"There´s nothing like the Great Lakes," mused Wadada Leo Smith in August 2012, while on a plane from Austria to America following a performance with Muhal Richard Abrams´ Experimental Band. "Why don´t I compose a piece for the most fascinating, the most powerful, the most life-sustaining, the largest body of fresh water in the world?"
As he was composing, Henry Threadgill reminded him that Oliver Lake is also a Great Lake. Between the province of Ontario in Canada and six states of the United States lie four of the Great Lakes: Lake Superior, Lake Huron, Lake Erie and Lake Ontario; the fifth Great Lake, Lake Michigan, is a long finger into the Midwestern United States. This chain of huge lakes has 21 percent of the world´s fresh water. In Smith´s grand suite, there is also the comparatively small Lake St. Clair, located in the passage between Lake Erie and Lake Huron, which has petitioned to become a sixth Great Lake; this, Smith suggests, can also be Lake Oliver Lake.
Three musicians in this quartet were born and spent their youths in cities near the Great Lakes, Henry Threadgill and JackDeJohnette in Chicago and John Lindberg in the greater Detroit area, whereas Wadada Leo Smith himself lived in Chicago near the beaches and harbors of Lake Michigan for several personally crucial years in the late 1960s. The Great Lakes they knew still bustle with shipping, fishing, sporting. There´s pollution, too - two of North America´s five largest cities are on the shores, as are six other major league cities, smaller cities and various industries. On the wide shorelines where cities and industry are not, vacation sites, forests, rugged lands and scenic areas are found. Long before the Great Lakes Quartet and us, the lakes were scenes of war - among Native American, Colonial, British and French forces; and between Iroquois and Algonquin-speaking peoples. For centuries before Europeans arrived, the Great Lakes were home as well as the route of commerce and communications between eastern and western peoples. And for a hundred millenia before life appeared, a vast glacier carved the lakes into the ground.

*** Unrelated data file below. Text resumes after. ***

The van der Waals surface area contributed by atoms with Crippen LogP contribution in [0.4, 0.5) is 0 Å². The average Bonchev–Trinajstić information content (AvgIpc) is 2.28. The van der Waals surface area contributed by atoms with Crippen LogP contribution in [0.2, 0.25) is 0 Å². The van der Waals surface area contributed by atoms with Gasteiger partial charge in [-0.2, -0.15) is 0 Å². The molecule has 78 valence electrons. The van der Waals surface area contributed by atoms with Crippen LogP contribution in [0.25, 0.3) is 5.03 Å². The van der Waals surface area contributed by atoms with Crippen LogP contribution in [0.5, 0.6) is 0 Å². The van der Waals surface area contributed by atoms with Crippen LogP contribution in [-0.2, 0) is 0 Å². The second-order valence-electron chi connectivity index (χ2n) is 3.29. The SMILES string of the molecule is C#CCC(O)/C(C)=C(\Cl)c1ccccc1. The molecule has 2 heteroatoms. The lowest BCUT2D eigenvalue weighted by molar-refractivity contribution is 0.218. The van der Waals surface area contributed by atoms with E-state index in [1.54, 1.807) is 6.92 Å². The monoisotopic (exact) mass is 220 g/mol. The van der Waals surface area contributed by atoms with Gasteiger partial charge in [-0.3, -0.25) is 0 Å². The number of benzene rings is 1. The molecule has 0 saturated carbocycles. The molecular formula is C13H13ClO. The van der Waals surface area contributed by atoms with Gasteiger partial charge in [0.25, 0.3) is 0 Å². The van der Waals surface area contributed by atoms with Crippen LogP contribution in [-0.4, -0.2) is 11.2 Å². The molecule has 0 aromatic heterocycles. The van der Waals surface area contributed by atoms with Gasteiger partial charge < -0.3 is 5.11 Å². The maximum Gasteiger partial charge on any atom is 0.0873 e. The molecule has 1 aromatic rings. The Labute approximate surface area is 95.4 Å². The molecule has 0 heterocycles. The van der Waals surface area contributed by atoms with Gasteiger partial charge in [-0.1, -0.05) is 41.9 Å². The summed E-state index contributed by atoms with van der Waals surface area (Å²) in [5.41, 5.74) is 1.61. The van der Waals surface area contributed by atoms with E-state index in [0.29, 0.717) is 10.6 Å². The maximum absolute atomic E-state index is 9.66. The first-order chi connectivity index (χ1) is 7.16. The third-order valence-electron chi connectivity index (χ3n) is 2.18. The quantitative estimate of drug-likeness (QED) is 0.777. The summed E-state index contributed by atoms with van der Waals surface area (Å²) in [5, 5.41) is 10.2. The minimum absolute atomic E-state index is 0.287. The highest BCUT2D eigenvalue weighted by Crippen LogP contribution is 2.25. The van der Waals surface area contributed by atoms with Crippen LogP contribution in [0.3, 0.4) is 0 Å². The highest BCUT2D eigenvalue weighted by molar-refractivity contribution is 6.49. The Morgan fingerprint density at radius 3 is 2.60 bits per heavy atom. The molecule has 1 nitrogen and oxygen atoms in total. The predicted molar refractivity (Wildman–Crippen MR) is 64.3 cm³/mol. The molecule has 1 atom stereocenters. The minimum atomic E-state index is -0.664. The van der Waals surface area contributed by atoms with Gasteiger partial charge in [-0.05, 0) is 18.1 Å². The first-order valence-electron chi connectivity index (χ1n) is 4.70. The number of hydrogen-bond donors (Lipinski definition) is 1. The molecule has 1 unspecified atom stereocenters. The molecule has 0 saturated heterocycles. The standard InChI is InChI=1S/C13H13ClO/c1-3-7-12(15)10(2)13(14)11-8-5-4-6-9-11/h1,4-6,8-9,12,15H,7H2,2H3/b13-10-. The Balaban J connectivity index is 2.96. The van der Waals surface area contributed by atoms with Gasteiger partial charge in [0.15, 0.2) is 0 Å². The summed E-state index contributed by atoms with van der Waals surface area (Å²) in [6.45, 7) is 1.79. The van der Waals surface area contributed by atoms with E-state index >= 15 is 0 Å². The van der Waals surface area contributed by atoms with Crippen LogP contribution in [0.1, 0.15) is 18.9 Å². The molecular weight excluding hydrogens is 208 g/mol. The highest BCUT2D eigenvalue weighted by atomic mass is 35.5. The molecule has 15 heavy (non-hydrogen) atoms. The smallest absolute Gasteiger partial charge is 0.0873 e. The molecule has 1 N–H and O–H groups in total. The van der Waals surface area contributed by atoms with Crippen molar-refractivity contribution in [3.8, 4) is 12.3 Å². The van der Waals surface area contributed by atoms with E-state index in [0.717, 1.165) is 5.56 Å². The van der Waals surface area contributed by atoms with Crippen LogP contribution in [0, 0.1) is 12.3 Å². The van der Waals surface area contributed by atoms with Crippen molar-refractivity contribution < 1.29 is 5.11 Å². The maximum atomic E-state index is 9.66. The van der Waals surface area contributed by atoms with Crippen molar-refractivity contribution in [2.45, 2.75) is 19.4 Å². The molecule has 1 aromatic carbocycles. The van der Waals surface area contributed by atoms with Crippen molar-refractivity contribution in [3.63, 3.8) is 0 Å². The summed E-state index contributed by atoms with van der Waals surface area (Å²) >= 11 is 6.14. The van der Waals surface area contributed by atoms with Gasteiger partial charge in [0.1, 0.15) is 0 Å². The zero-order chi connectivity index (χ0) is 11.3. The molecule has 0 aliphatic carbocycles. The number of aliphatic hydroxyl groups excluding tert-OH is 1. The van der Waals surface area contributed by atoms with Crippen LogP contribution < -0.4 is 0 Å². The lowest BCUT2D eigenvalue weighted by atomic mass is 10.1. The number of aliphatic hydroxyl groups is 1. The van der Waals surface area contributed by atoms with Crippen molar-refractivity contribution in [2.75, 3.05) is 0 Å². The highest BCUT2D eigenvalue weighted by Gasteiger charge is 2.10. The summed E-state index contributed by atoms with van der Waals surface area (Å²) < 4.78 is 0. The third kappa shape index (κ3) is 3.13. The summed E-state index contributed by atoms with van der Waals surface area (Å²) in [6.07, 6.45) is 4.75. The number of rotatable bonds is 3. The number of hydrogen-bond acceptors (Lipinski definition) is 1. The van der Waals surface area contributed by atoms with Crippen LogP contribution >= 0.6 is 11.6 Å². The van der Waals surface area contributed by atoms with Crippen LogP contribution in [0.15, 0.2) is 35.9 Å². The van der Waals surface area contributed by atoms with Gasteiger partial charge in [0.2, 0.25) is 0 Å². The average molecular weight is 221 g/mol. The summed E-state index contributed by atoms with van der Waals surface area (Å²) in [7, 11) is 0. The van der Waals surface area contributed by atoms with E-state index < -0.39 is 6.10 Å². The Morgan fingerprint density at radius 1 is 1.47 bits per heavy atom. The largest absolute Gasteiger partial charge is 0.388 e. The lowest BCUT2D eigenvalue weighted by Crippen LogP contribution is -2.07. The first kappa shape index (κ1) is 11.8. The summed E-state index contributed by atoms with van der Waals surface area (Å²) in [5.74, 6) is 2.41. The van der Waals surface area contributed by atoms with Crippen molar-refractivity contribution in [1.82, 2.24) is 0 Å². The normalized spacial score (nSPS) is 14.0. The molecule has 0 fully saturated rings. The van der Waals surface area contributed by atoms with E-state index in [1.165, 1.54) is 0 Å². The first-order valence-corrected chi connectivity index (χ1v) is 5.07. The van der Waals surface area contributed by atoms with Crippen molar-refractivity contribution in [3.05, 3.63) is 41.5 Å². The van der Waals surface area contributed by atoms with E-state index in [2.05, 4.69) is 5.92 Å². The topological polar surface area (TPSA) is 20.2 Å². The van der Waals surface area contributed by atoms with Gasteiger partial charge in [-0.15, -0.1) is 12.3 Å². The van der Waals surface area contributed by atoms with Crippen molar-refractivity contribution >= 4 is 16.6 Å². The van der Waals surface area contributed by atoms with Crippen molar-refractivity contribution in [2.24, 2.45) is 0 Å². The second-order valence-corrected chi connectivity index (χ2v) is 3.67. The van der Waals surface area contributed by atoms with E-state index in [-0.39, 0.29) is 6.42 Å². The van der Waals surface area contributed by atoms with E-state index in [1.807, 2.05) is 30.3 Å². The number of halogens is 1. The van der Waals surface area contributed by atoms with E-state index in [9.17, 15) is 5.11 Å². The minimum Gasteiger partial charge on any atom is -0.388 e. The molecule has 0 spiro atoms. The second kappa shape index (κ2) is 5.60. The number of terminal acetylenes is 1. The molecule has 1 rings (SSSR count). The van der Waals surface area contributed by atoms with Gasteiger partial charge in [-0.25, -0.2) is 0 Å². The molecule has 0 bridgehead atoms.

Yet, The Great Lakes Suites represent by no means program music or impressionism; there´s no portrayal of calm or stormy waters, of sailboats or islands, of ice or shipwrecks. The analogue is not Claude Debussy´s La Mer but rather much closer to the pure, direct beauty of his 1915 flute-viola-harp Sonata. In Wadada Leo Smith´s work, too, only the music matters; there are no external associations. True, the artist meditates on this world´s Great Lakes. What we hear, then, are beauty and purity from another world, Smith´s world. It´s a world with its own forms and bold sound colors and without the surface tensions of so much of today´s improvised music.
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